> 
> The submission deadline is 31/12 so will be able, as appropriate, to take on-board comments before then.   
> 
> The Mapping Document will be re-submitted to the CSTD Plenary in May; where a decision will be taken on whether (and if so how) it should be included in the overall CSTD Report on the WSIS Outcomes. 
> 
> Many regards and compliments of the season.
> 
> 
> 
> Nigel 
> 
> 
> 
> 
> 
> 
> 
> 
> 
> 
> Dear Sirs 
> 
> Please find comments below on behalf of ICANN in relation to “The Mapping of International Internet public policy issues” as dated 21 November; 2014. 
> 
> Best wishes 
> 
> Nigel 
> 
> Nigel Hickson
> VP; UN and IGO Engagement
> Geneva 
> 
> E-mail:  nigel.hickson at icann.org
> Twitter:  @njhickson  
> Tel:  41 79 951 9625 
> 
> 
> 
> 
> 
> COMMENTS ON MAPPING OF INTERNATIONAL INTERNET PUBLIC POLICY ISSUES 
> 
> 
> 2.4 Internet Protocol Numbers 
> 
> In the first paragraph: 
> 
> “IP numbers are unique numeric addresses that are used by all computers and other devices connected to the Internet.”
>  
> This is not quite right. Some IP addresses are unique while others are not. For instance, all IP capable devices have a loopback interface and they all use the same address for it. Similarly, there are private addresses, which are only unique within a local routing domain. We should suggest that unique be removed from this sentence.
>  
> “Two computers connected to the Internet cannot have the same IP number.”
>  
> This is not right. Anycast allows the same IP addresses to be used to provide the same service from different topological locations. For instance, L-root usesanycast to serve the same root zone from 155 different locations around the world.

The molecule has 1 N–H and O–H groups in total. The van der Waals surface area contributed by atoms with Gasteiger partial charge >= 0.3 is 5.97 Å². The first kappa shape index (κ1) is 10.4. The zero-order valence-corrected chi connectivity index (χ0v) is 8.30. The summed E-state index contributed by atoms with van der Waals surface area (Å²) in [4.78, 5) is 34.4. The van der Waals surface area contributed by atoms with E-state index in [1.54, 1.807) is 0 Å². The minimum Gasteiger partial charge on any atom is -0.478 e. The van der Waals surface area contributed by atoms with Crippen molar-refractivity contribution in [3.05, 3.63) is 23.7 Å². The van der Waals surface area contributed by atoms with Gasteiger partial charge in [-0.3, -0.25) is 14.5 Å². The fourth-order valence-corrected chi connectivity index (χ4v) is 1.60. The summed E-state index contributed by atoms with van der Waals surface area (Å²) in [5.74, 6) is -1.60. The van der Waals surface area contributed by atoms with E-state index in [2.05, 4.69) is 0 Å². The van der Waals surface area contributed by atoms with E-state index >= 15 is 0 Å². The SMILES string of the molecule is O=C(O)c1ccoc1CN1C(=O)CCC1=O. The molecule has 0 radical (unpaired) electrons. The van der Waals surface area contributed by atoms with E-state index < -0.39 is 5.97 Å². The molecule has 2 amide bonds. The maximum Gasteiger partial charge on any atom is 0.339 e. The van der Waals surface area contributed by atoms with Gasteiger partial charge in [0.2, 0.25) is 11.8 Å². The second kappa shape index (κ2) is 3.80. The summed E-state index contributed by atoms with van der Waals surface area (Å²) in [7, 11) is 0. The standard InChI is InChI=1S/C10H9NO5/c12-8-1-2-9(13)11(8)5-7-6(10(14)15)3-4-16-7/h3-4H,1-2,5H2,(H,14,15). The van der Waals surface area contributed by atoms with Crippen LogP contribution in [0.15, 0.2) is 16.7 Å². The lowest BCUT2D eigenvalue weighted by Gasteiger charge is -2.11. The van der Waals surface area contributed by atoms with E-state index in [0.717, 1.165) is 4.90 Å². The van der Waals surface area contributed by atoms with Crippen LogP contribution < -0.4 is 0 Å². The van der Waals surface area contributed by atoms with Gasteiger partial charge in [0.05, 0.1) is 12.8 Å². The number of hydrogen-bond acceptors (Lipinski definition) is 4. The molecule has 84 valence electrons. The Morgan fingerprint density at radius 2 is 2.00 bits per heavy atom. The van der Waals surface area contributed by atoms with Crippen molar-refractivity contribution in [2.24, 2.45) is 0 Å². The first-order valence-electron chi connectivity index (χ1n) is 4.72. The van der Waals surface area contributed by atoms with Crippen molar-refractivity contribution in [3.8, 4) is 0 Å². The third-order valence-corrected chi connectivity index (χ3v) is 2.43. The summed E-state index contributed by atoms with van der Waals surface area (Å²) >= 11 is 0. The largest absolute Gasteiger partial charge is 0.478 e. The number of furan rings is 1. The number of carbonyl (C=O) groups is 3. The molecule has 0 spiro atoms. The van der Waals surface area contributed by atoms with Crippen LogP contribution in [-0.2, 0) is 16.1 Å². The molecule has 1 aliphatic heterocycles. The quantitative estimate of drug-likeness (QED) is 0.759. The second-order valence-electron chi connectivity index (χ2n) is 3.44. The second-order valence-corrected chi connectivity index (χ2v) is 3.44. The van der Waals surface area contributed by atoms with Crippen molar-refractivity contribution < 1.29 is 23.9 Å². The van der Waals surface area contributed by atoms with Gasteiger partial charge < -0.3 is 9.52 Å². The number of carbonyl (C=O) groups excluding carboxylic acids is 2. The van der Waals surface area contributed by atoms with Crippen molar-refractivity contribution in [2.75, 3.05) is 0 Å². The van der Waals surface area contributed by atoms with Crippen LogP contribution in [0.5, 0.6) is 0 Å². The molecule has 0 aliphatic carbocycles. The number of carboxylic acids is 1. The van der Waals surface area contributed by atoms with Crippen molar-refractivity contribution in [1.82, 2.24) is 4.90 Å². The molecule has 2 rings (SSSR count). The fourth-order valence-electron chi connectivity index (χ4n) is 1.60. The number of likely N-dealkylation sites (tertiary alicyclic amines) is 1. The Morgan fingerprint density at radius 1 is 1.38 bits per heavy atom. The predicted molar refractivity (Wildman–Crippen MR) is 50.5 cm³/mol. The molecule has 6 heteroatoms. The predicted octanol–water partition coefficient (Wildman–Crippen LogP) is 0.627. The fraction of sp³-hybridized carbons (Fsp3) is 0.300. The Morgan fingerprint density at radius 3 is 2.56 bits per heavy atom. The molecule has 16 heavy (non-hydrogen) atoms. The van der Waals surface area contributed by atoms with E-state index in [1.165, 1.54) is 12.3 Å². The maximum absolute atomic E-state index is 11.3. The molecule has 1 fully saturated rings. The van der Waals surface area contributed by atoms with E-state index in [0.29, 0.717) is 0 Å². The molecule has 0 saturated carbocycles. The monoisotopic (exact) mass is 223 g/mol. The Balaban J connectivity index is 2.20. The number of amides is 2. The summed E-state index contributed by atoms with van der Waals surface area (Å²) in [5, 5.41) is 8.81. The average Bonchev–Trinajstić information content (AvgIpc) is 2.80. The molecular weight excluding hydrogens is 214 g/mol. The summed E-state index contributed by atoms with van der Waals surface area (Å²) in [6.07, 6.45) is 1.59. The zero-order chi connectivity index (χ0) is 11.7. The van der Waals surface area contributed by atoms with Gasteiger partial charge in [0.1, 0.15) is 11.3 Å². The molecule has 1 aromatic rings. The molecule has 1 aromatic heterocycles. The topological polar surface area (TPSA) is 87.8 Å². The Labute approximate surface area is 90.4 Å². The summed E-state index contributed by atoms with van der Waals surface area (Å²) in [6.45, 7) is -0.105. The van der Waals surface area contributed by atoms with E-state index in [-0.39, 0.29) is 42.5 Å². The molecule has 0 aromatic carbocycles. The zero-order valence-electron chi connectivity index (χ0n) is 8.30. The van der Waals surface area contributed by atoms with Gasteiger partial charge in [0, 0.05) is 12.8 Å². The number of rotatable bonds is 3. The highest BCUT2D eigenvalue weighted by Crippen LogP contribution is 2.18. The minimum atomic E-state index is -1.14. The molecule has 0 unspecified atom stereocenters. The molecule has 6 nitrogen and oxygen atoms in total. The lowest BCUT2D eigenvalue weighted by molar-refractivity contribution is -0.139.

> 
>  
> Status of governance mechanisms for IP numbers
> 
> The map source is actually NRO and not Wikimedia. The map is not the most current version. A more recent version is at: https://www.nro.net/wp-content/uploads/SERVICE-Region-MAP2014.png
>  
>  In the first paragraph
> 
> "The governance of IP numbers is coordinated by IANA (the Internet Assigned Numbers Authority – a subsidiary of ICANN, the Internet Corporation for Assigned Names and Numbers).”  
>  
> This is incorrect. Governance is not coordinated by the IANA department and the IANA department is not a subsidiary of ICANN. The IANA Department is a part of ICANN.   
>  
> “The Number Resource Organisation (NRO) coordinates the work of the five RIRs.”
>  
> The RIR coordinate a portion of their work through the NRO. The NRO is not a governing body for the RIRs.
>  
> 
> Possible gaps in dealing with IP numbers
> 
> “In addition, some submissions to the WGEC/correspondence group point to a possible policy gap in mechanisms for coordination and faster facilitation of the transition from IPv4 to IPv6.”
>  
> The delay in deploying IPv6 is down to business factors and not policy factors. Unless there is a factual citation other than “some submissions to the WGEC/correspondence group” then the paragraph is best deleted. 
>  
> 
> 2.5  Domain Name System 
> 
> Status of governance mechanisms for the DNS 
> 
> Here a clear reference to the gTLD Programme should be made; we suggest that text could be used as follow: 
> 
>